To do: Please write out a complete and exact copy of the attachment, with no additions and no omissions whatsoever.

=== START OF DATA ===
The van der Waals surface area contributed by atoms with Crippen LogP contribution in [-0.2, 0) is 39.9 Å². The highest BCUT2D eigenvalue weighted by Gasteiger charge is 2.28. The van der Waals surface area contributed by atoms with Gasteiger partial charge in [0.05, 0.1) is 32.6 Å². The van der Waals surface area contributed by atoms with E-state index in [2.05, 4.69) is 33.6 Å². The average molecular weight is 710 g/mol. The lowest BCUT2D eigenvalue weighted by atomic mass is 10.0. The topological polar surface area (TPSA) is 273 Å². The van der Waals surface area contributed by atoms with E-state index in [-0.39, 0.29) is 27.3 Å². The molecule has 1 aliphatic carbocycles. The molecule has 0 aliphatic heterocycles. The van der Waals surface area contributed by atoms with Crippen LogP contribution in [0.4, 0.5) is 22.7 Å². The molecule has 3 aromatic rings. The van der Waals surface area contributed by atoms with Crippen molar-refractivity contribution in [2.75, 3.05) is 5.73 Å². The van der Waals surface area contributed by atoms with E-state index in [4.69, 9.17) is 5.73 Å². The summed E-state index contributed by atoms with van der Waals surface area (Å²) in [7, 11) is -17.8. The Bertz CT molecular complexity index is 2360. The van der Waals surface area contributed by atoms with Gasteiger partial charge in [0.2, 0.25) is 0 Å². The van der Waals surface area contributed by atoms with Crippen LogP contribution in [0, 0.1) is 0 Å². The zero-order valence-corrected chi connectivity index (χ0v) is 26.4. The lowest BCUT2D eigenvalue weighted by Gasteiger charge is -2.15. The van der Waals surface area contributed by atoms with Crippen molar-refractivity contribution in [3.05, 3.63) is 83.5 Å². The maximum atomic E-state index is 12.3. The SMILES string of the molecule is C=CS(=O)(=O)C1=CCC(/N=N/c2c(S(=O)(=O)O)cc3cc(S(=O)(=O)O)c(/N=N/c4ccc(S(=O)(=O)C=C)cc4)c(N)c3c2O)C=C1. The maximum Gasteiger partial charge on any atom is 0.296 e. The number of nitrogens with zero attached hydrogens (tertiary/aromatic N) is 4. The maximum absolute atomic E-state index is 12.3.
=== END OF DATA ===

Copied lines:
The van der Waals surface area contributed by atoms with Crippen LogP contribution in [-0.2, 0) is 39.9 Å². The highest BCUT2D eigenvalue weighted by Gasteiger charge is 2.28. The van der Waals surface area contributed by atoms with Gasteiger partial charge in [0.05, 0.1) is 32.6 Å². The van der Waals surface area contributed by atoms with E-state index in [2.05, 4.69) is 33.6 Å². The average molecular weight is 710 g/mol. The lowest BCUT2D eigenvalue weighted by atomic mass is 10.0. The topological polar surface area (TPSA) is 273 Å². The van der Waals surface area contributed by atoms with E-state index in [-0.39, 0.29) is 27.3 Å². The molecule has 1 aliphatic carbocycles. The molecule has 0 aliphatic heterocycles. The van der Waals surface area contributed by atoms with Crippen LogP contribution in [0.4, 0.5) is 22.7 Å². The molecule has 3 aromatic rings. The van der Waals surface area contributed by atoms with Crippen molar-refractivity contribution in [2.75, 3.05) is 5.73 Å². The van der Waals surface area contributed by atoms with E-state index in [4.69, 9.17) is 5.73 Å². The summed E-state index contributed by atoms with van der Waals surface area (Å²) in [7, 11) is -17.8. The Bertz CT molecular complexity index is 2360. The van der Waals surface area contributed by atoms with Gasteiger partial charge in [0.2, 0.25) is 0 Å². The van der Waals surface area contributed by atoms with Crippen LogP contribution in [0, 0.1) is 0 Å². The zero-order valence-corrected chi connectivity index (χ0v) is 26.4. The lowest BCUT2D eigenvalue weighted by Gasteiger charge is -2.15. The van der Waals surface area contributed by atoms with Crippen molar-refractivity contribution in [3.05, 3.63) is 83.5 Å². The maximum atomic E-state index is 12.3. The SMILES string of the molecule is C=CS(=O)(=O)C1=CCC(/N=N/c2c(S(=O)(=O)O)cc3cc(S(=O)(=O)O)c(/N=N/c4ccc(S(=O)(=O)C=C)cc4)c(N)c3c2O)C=C1. The maximum Gasteiger partial charge on any atom is 0.296 e. The number of nitrogens with zero attached hydrogens (tertiary/aromatic N) is 4. The maximum absolute atomic E-state index is 12.3.